San Francisco cops left baffled after pulling over self-driving car
11th April 2022

Moment San Francisco police are left baffled after pulling over driver-less GM Cruise taxi for not having its headlights on – before autonomous vehicle takes off on them

  • San Francisco Police officers reportedly approached the vehicle because its headlights were off
  • The officer attempts to open the driver’s door, evidently shocked that there wasn’t anyone inside the car
  • When he walks back to the police car, the Cruise car drives off further down the road and it is once again pulled over 
  • Cruise, a General Motors subsidiary that introduced the driverless cars earlier this year in San Francisco, said they were contacted by police 
  • The company also said that the vehicle operated as expected and no citations were issued by authorities

San Francisco Police officers were left baffled recently when they pulled over a self-driving taxi and it took off on them. 

In a video posted earlier this month that went viral over the weekend, an autonomous Cruise driverless car can be seen being pulled over by police officers during a nighttime stop. 

The officer reportedly approached the vehicle because its headlights were off. He  attempted to open the driver’s door, evidently shocked that there wasn’t anyone inside the car.

When he walks back to the police car, the Cruise car drives off further down the road and it is once again pulled over. 

‘Ain’t nobody in it, this is crazy,’ a man can be heard saying in the video posted on April 1.

‘Are you serious? How does that happen? I’m going to have to watch this,’ another dumbfounded bystander adds.  

After the incident, Cruise, a General Motors autonomous subsidiary that introduced the driverless cars earlier this year in the Golden City, said police contacted a twenty-four-seven-functioning line for such instances.  

The company also said that the vehicle operated as expected and no citations were issued by authorities. 

‘…our AV yielded to the police vehicle, then pulled over to the nearest safe location for the traffic stop, as intended. An officer contacted Cruise personnel and no citation was issued,’ the company said in a statement.    

‘We work closely with the SFPD on how to interact with our vehicles, including a dedicated phone number for them to call in situations like this.’ 


In a video posted on April 1, San Francisco Police officers are left baffled when they attempt to stop a self-driving car and it drives off. San Francisco Police officers reportedly approached the vehicle because its headlights were off

When the officer walks back to the police car, the Cruise car drives off further down the road and it is once again pulled over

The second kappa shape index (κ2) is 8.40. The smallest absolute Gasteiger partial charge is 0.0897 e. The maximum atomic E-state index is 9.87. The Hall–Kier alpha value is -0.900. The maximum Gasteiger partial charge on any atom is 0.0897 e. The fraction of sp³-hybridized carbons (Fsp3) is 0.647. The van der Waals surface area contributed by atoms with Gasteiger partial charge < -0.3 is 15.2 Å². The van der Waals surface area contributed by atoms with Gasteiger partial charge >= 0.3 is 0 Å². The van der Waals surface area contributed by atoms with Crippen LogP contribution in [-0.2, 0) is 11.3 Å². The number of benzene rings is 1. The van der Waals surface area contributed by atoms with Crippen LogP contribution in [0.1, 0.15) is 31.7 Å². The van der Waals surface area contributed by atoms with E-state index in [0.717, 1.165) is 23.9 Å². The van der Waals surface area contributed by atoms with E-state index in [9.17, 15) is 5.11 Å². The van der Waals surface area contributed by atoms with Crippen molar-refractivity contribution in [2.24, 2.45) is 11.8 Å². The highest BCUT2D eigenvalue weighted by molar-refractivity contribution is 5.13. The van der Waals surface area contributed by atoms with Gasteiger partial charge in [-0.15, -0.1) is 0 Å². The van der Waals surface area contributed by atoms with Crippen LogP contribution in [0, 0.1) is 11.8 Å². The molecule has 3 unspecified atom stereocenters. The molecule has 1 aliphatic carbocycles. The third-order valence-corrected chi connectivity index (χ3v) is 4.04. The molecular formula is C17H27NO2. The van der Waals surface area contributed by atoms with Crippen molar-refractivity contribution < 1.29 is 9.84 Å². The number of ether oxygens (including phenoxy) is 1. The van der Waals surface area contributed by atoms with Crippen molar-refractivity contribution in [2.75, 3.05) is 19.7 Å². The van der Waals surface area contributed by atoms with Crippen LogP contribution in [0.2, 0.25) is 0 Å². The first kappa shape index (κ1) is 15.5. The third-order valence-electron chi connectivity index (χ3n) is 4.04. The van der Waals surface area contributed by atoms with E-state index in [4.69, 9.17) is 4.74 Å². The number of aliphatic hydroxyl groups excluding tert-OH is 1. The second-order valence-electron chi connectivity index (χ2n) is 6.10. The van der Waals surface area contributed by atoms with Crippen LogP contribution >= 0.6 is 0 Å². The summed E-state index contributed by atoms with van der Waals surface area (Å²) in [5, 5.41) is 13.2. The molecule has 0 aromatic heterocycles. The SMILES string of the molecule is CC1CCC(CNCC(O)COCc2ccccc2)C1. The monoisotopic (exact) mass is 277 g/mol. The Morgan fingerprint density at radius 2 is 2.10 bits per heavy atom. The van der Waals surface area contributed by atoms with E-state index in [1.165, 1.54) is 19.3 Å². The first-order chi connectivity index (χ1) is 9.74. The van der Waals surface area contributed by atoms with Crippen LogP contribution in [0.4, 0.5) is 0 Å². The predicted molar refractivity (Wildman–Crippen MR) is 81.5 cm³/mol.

After the incident, Cruise, an General Motors autonomous subsidiary that introduced the driverless cars earlier this year in the Golden City, said police contacted a twenty-four-seven-functioning line for such instances

The company also said that the vehicle operated as expected and no citations were issued by authorities

https://youtube.com/watch?v=9w66NvmrlJ0%3Frel%3D0%26showinfo%3D1%26start%3D3

Twitter users rushed to share their opinions about the bizarre incident. Some blamed the company, saying the situation could have ended up badly for a pedestrian. 

‘Hook up a photocell to the lights. Maybe Radio Shack can set you up, Twitter user Lars Larson advised. 

Another user commented: ‘The car didn’t seem to communicate to the officers it’s intention to drive on. And what if a [civilian] needed to stop your car for some reason? How would you resolve this issue in the future?’

‘The company should have been cited for no headlights and then again for blocking the roadway. It never did make it out of the lane of travel. It just kind of pointed itself towards the curb and stopped,’ Shaun also Callahan said. 

Autonomous vehicle taxis have been up and running in San Francisco since February.  

General Motors and Cruise employees tested out the service for weeks, before it was officially introduced. The cars each have unique monikers, including ‘Tostada,’ ‘Disco’ and ‘Sourdough.’

In a February blog post, Interim Cruise CEO Kyle Vogt said the company is the first to offer driverless taxis in a major US city and that the milestone triggered a $1.35 billion investment from Softbank, which had already put $900 million into the company. 

Cruise self-driving cars are allowed to operate only on select roads from 10 p.m. to 6 a.m., at speeds of up to 60 mph

Vogt said the additional capital will allow the company to grow its workforce and scale up the driverless technology in San Francisco and into other cities.

Cruise says it is the only autonomous vehicle company permitted to offer rides to the public in driverless cars.  

The cars are allowed to operate only on select roads from 10 p.m. to 6 a.m., at speeds of up to 60 mph. 

They’re not allowed to operate during heavy fog or heavy rain.

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